They divided the school subjects between the three of them, the mathematics and humanities and sciences, and decided to educate the girls in their neighborhood. She told me, and this is exactly directly her words, she said, "I told the girls in our neighborhood that we are ready to transfer what's inside our heads to you." She was referencing how she had, prior to that, no experience teaching. She was working at an NGO, and she's no longer able to do that, but she's ready to educate and continue to keep that hope alive for girls.
The circumstances and the situation is dark, it's horrifying, it's unimaginable. It shouldn't be unimaginable. It's something you read about in history books. How is it okay, how is it permissible that in 2023 we live in a world where there is a country where girls' access to education is illegal, where girls' and where women's access to work is not allowed, it's banned? That should not be okay anywhere. That should not be okay with anyone in the world.
Melissa Harris-Perry: Okay, quick break, then right back with more on Afghanistan's education ban on girls and women right after this.
Melissa Harris-Perry: I can hear the devastation and the loss in your voice, and as you make this point that this should be something in our past and that this is genuinely something that was in your past and now suddenly unbelievably in your present, I do wonder those 18 years in between Taliban rule, that's an entire generation, it's really parts of multiple generations. As I hear you talking about the determination to teach, the determination not to lose the opportunity, I cannot help but to think about the ongoing protests in Iran ignited because of gender-based violence and death of Mahsa Amini.
I'm wondering about what resistance looks like in the context of Afghan women. You're giving us some of it. Also, you may not be in the streets, but tell us where that resistance is happening for that generation, those generations who had an opportunity to learn.
Shabana Basij-Rasikh: The resistance that women in Afghanistan or in a place like Iran display, it's an ongoing one. Sometimes it manifests itself in far more public and dramatic [unintelligible 00:10:31], but it has never died down. It never disappears. It's ongoing. I'll give you examples. I talked about the historic bravery of Afghan women and there is a reason. Even post-Taliban in the past 18 years, that never stopped because things weren't great for women across the country.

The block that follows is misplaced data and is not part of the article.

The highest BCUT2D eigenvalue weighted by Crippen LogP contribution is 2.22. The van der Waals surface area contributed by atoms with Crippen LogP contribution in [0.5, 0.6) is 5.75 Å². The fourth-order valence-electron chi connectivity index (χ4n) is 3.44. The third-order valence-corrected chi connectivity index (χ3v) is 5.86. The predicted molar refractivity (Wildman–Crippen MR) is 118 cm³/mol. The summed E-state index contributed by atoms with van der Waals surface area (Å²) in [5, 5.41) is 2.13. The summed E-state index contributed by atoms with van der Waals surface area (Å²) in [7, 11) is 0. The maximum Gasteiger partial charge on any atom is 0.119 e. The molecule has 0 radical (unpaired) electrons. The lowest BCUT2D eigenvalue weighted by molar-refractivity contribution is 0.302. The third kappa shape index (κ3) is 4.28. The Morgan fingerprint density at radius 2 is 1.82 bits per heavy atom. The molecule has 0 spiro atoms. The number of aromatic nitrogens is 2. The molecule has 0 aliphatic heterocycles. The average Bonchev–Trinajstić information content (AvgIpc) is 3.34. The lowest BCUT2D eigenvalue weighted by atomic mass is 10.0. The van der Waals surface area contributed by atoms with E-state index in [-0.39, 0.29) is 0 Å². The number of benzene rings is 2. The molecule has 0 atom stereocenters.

I'll give you one example. I have had many students at SOLA whose education there was supported by their mothers, often single mothers who were widows, lost their husbands, and they themselves were not educated but felt the incredible pain and hardship of living as illiterate women who were single mothers, and their determination to change that faith for their daughters to make sure that their daughters were educated was just incredible.
I have had many of my students tell me, "My mother does not allow me to do any house chores because she wants to make sure that I dedicate any time that I have, any additional time that I have to my homework to make sure that I learn so that I have a brighter future, that I have a better future." To me that is resistance. That's a form of resistance that has existed. That's a silent form of fighting the injustice that for so many years women have been suffering from. It's in moments when women display enough is enough that catches the attention of people outside of our countries, but that resistance is always there.
Melissa Harris-Perry: Are there ways that the world should and can be helping?
Shabana Basij-Rasikh: Absolutely. I don't think any one of us, and I literally mean any one of us, can afford to look away from the situation in Afghanistan. The problems, the concerns that the political situation in Afghanistan posed the threats to the national security of United States didn't disappear overnight. We need to worry. We need to be involved, not just for the sake of African girls and women but for the sake of all of us.
Melissa Harris-Perry: Shabana Basij-Rasikh is co-founder and president of the School of Leadership, Afghanistan. I thank you again for your work, and I hope that you'll come back and continue to let us know both how you and your girls are doing.
Shabana Basij-Rasikh: Thank you, Melissa. Thank you for having me.